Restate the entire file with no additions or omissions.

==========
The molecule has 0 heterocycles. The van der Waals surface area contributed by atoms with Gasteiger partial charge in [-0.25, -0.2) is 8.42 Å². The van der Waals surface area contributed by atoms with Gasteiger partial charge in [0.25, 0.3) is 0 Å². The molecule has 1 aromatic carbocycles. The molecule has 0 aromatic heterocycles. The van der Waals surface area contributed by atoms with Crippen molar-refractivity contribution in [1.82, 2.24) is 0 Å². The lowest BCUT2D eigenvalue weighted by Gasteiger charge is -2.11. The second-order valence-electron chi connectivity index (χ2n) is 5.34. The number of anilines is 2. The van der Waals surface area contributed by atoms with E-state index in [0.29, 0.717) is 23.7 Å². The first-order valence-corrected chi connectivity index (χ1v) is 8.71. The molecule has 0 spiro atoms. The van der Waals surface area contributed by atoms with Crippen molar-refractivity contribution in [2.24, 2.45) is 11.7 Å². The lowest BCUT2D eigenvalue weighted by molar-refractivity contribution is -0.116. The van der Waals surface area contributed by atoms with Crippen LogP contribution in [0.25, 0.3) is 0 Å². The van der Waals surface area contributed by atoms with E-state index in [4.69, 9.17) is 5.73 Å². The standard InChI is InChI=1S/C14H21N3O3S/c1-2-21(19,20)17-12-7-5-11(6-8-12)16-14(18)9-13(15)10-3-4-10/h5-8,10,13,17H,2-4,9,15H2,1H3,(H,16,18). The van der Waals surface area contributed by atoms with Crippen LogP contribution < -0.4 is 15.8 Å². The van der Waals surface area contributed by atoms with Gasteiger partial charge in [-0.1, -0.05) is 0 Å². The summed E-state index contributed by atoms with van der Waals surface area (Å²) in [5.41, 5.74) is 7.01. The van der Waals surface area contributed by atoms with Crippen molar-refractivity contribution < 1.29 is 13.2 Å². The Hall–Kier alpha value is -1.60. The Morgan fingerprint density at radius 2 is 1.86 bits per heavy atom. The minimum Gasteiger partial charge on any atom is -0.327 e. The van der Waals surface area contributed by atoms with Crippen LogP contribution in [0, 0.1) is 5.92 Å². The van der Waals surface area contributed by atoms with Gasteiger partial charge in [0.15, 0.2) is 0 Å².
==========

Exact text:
The molecule has 0 heterocycles. The van der Waals surface area contributed by atoms with Gasteiger partial charge in [-0.25, -0.2) is 8.42 Å². The van der Waals surface area contributed by atoms with Gasteiger partial charge in [0.25, 0.3) is 0 Å². The molecule has 1 aromatic carbocycles. The molecule has 0 aromatic heterocycles. The van der Waals surface area contributed by atoms with Crippen molar-refractivity contribution in [1.82, 2.24) is 0 Å². The lowest BCUT2D eigenvalue weighted by Gasteiger charge is -2.11. The second-order valence-electron chi connectivity index (χ2n) is 5.34. The number of anilines is 2. The van der Waals surface area contributed by atoms with E-state index in [0.29, 0.717) is 23.7 Å². The first-order valence-corrected chi connectivity index (χ1v) is 8.71. The molecule has 0 spiro atoms. The van der Waals surface area contributed by atoms with Crippen molar-refractivity contribution in [2.24, 2.45) is 11.7 Å². The lowest BCUT2D eigenvalue weighted by molar-refractivity contribution is -0.116. The van der Waals surface area contributed by atoms with Crippen LogP contribution in [0.25, 0.3) is 0 Å². The van der Waals surface area contributed by atoms with E-state index in [4.69, 9.17) is 5.73 Å². The standard InChI is InChI=1S/C14H21N3O3S/c1-2-21(19,20)17-12-7-5-11(6-8-12)16-14(18)9-13(15)10-3-4-10/h5-8,10,13,17H,2-4,9,15H2,1H3,(H,16,18). The van der Waals surface area contributed by atoms with Crippen LogP contribution < -0.4 is 15.8 Å². The van der Waals surface area contributed by atoms with Gasteiger partial charge in [-0.1, -0.05) is 0 Å². The summed E-state index contributed by atoms with van der Waals surface area (Å²) in [5.41, 5.74) is 7.01. The van der Waals surface area contributed by atoms with Crippen molar-refractivity contribution < 1.29 is 13.2 Å². The Hall–Kier alpha value is -1.60. The Morgan fingerprint density at radius 2 is 1.86 bits per heavy atom. The minimum Gasteiger partial charge on any atom is -0.327 e. The van der Waals surface area contributed by atoms with Crippen LogP contribution in [0, 0.1) is 5.92 Å². The van der Waals surface area contributed by atoms with Gasteiger partial charge in [0.15, 0.2) is 0 Å².